amphitheatrical


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am·phi·the·a·ter

 (ăm′fə-thē′ə-tər, ăm′pə-)
n.
1. An oval or circular structure having tiers of seats rising gradually outward from a central open space or arena.
2. Geology A level area surrounded by upward sloping ground.
3. An upper, sloping gallery with seats for spectators, as in a theater or operating room.

[Middle English amphitheatre, from Latin amphitheātrum, from Greek amphitheātron : amphi-, amphi- + theātron, theater; see theater.]

am′phi·the·at′ric (-ăt′rĭk), am′phi·the·at′ri·cal adj.
am′phi·the·at′ri·cal·ly adv.
American Heritage® Dictionary of the English Language, Fifth Edition. Copyright © 2016 by Houghton Mifflin Harcourt Publishing Company. Published by Houghton Mifflin Harcourt Publishing Company. All rights reserved.
ThesaurusAntonymsRelated WordsSynonymsLegend:
Adj.1.amphitheatrical - of or related to an amphitheateramphitheatrical - of or related to an amphitheater  
Based on WordNet 3.0, Farlex clipart collection. © 2003-2012 Princeton University, Farlex Inc.
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References in classic literature ?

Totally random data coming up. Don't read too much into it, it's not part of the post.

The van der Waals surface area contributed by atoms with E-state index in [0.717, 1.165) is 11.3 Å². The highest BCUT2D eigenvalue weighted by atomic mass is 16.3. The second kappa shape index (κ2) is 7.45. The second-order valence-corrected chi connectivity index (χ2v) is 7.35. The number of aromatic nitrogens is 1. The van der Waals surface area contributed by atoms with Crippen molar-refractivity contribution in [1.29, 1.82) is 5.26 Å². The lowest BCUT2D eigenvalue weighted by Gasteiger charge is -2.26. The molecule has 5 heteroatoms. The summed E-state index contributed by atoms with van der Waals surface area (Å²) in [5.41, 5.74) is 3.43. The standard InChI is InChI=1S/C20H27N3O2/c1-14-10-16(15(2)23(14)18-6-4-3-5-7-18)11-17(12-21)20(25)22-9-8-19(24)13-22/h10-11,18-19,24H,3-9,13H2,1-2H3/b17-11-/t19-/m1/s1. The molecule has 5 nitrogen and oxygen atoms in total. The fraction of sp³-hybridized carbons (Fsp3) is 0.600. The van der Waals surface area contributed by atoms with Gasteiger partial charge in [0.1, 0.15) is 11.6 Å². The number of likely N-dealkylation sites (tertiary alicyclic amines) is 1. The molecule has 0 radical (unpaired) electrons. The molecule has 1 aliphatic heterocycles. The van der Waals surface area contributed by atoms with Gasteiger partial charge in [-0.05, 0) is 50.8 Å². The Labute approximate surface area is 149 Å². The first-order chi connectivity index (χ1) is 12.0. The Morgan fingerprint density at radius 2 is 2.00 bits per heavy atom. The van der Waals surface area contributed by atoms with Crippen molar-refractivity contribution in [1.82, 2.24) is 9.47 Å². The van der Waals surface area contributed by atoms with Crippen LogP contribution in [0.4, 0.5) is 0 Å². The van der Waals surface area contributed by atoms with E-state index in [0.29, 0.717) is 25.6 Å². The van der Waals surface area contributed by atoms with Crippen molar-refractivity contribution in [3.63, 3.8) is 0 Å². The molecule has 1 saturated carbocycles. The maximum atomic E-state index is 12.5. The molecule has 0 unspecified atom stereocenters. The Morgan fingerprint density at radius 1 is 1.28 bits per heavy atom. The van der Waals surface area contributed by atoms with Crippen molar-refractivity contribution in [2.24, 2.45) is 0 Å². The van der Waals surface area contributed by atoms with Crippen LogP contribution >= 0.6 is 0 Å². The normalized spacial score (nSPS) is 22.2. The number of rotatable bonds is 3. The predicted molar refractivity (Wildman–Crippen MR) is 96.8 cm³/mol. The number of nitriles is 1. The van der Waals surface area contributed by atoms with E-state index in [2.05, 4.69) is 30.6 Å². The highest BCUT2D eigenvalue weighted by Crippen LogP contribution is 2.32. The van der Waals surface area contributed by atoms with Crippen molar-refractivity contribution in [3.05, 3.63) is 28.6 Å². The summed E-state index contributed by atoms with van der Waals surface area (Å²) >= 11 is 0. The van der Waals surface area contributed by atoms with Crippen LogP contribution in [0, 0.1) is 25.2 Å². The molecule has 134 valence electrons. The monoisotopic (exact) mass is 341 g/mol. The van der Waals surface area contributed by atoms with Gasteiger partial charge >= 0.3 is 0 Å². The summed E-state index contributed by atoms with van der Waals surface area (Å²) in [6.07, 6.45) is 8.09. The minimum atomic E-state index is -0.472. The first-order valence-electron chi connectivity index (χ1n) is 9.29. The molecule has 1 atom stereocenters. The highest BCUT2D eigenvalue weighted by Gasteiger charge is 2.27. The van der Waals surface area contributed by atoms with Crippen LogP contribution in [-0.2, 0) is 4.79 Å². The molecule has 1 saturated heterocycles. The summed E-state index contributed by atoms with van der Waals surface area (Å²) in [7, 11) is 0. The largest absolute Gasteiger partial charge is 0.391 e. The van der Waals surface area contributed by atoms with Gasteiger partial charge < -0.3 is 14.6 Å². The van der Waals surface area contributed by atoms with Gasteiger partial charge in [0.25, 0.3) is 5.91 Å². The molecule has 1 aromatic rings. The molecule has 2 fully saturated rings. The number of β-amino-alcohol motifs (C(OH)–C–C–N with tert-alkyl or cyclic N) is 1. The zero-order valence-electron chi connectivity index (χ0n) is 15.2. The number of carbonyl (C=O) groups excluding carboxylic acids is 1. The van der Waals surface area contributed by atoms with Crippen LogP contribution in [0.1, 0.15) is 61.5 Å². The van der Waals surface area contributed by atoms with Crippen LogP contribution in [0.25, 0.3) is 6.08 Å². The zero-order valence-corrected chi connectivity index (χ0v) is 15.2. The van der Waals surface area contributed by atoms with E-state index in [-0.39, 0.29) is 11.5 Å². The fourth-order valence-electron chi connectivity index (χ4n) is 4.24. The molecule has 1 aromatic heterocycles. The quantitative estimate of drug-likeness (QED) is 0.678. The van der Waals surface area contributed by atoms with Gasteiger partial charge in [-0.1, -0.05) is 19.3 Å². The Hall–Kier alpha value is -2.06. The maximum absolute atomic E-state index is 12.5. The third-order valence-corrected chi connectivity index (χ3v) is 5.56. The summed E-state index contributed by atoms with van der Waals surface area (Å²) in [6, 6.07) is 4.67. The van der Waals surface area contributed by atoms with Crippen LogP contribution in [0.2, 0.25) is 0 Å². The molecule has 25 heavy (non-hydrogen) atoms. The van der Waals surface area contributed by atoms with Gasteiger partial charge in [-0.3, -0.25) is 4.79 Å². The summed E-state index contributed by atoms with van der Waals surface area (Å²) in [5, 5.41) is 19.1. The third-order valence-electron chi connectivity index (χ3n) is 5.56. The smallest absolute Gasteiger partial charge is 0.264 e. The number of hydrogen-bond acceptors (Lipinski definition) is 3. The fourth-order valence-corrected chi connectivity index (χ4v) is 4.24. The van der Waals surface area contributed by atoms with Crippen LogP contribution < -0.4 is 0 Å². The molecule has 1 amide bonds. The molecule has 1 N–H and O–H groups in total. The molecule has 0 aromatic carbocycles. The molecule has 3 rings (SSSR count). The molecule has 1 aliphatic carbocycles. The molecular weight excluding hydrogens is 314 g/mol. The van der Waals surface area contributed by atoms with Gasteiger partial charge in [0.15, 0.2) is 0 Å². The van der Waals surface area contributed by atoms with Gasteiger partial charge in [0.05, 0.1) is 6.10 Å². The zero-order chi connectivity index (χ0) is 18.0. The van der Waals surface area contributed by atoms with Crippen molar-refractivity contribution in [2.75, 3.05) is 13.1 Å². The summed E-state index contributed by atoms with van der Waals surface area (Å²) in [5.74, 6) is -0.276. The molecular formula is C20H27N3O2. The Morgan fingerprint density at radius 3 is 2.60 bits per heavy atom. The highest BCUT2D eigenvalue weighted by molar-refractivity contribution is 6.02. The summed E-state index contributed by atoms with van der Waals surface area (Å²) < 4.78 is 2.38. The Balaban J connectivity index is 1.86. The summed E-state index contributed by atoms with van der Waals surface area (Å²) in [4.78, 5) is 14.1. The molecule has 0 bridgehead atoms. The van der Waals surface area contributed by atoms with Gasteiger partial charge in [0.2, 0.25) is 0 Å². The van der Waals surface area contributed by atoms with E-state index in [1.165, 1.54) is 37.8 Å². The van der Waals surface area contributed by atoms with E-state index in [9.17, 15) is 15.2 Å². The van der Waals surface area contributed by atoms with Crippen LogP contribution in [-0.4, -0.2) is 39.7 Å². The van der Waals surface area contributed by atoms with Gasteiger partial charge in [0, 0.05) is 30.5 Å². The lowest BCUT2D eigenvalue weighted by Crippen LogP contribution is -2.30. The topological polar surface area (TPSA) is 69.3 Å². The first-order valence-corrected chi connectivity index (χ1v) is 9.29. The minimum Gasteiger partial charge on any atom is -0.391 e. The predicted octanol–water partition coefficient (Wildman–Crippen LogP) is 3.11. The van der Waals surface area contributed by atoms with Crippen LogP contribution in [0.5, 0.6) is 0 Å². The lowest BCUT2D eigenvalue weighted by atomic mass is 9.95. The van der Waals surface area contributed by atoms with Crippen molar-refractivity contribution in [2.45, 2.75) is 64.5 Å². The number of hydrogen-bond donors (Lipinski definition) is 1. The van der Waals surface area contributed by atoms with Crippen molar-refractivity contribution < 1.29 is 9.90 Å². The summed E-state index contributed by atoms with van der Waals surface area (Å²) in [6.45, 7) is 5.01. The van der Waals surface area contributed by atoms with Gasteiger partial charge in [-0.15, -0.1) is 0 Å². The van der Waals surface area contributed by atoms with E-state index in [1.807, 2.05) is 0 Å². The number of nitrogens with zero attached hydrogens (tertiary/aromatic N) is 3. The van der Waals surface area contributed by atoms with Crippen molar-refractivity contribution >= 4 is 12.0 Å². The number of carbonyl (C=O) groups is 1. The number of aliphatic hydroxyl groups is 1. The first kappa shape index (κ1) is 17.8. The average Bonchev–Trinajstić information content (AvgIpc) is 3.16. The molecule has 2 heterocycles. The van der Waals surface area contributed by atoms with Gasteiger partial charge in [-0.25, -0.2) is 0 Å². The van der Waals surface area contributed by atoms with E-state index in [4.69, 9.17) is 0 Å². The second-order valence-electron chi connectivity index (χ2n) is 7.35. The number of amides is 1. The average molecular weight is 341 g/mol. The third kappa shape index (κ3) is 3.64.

Then, again, in mountainous countries where the traveller is continually girdled by amphitheatrical heights; here and there from some lucky point of view you will catch passing glimpses of the profiles of whales defined along the undulating ridges.
About five miles distant in front, another line of cliff extends, which thus appears completely to encircle the valley; and hence the name of bay is justified, as applied to this grand amphitheatrical depression.
The first impression, on seeing the correspondence of the horizontal strata on each side of these valleys and great amphitheatrical depressions, is that they have been hollowed out, like other valleys, by the action of water; but when one reflects on the enormous amount of stone, which on this view must have been removed through mere gorges or chasms, one is led to ask whether these spaces may not have subsided.
They were congregated round a vast inclosure; they were elevated on amphitheatrical wooden stands, and they were perched on the roofs of horseless carriages, drawn up in rows.